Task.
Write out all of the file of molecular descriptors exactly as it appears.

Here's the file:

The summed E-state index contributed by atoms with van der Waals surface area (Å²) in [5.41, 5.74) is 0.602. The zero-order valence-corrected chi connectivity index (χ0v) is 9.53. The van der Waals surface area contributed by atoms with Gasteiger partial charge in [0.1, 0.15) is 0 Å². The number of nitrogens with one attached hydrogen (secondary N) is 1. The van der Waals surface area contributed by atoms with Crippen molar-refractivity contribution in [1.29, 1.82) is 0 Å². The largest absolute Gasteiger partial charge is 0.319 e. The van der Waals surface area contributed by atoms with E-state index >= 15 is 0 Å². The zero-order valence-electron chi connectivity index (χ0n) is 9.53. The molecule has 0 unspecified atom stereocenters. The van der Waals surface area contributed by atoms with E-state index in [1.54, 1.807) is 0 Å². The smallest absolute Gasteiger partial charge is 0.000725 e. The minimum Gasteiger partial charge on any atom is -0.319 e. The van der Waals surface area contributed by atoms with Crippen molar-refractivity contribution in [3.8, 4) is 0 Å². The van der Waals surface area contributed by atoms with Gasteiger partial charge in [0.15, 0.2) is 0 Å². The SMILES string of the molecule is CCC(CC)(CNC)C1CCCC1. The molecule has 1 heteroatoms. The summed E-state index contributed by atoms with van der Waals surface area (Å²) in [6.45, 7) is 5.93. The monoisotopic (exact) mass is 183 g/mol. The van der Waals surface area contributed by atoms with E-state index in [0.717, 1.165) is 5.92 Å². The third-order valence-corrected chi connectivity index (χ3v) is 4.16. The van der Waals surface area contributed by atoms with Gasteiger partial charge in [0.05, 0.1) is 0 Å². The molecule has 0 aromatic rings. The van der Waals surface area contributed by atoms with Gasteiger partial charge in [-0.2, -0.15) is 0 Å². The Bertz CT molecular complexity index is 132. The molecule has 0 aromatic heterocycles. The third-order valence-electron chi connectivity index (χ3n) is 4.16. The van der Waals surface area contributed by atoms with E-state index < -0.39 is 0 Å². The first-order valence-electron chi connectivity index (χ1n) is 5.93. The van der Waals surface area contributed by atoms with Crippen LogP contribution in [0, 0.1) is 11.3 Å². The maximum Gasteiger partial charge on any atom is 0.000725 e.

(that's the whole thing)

The summed E-state index contributed by atoms with van der Waals surface area (Å²) in [5.41, 5.74) is 0.602. The zero-order valence-corrected chi connectivity index (χ0v) is 9.53. The van der Waals surface area contributed by atoms with Gasteiger partial charge in [0.1, 0.15) is 0 Å². The number of nitrogens with one attached hydrogen (secondary N) is 1. The van der Waals surface area contributed by atoms with Crippen molar-refractivity contribution in [1.29, 1.82) is 0 Å². The largest absolute Gasteiger partial charge is 0.319 e. The van der Waals surface area contributed by atoms with E-state index >= 15 is 0 Å². The zero-order valence-electron chi connectivity index (χ0n) is 9.53. The molecule has 0 unspecified atom stereocenters. The van der Waals surface area contributed by atoms with E-state index in [1.54, 1.807) is 0 Å². The smallest absolute Gasteiger partial charge is 0.000725 e. The minimum Gasteiger partial charge on any atom is -0.319 e. The van der Waals surface area contributed by atoms with Crippen molar-refractivity contribution in [3.8, 4) is 0 Å². The van der Waals surface area contributed by atoms with Gasteiger partial charge in [0.15, 0.2) is 0 Å². The SMILES string of the molecule is CCC(CC)(CNC)C1CCCC1. The molecule has 1 heteroatoms. The summed E-state index contributed by atoms with van der Waals surface area (Å²) in [6.45, 7) is 5.93. The monoisotopic (exact) mass is 183 g/mol. The van der Waals surface area contributed by atoms with E-state index in [0.717, 1.165) is 5.92 Å². The third-order valence-corrected chi connectivity index (χ3v) is 4.16. The van der Waals surface area contributed by atoms with Gasteiger partial charge in [0.05, 0.1) is 0 Å². The molecule has 0 aromatic rings. The van der Waals surface area contributed by atoms with Gasteiger partial charge in [-0.2, -0.15) is 0 Å². The Bertz CT molecular complexity index is 132. The molecule has 0 aromatic heterocycles. The third-order valence-electron chi connectivity index (χ3n) is 4.16. The van der Waals surface area contributed by atoms with E-state index < -0.39 is 0 Å². The first-order valence-electron chi connectivity index (χ1n) is 5.93. The van der Waals surface area contributed by atoms with Crippen LogP contribution in [0, 0.1) is 11.3 Å². The maximum Gasteiger partial charge on any atom is 0.000725 e.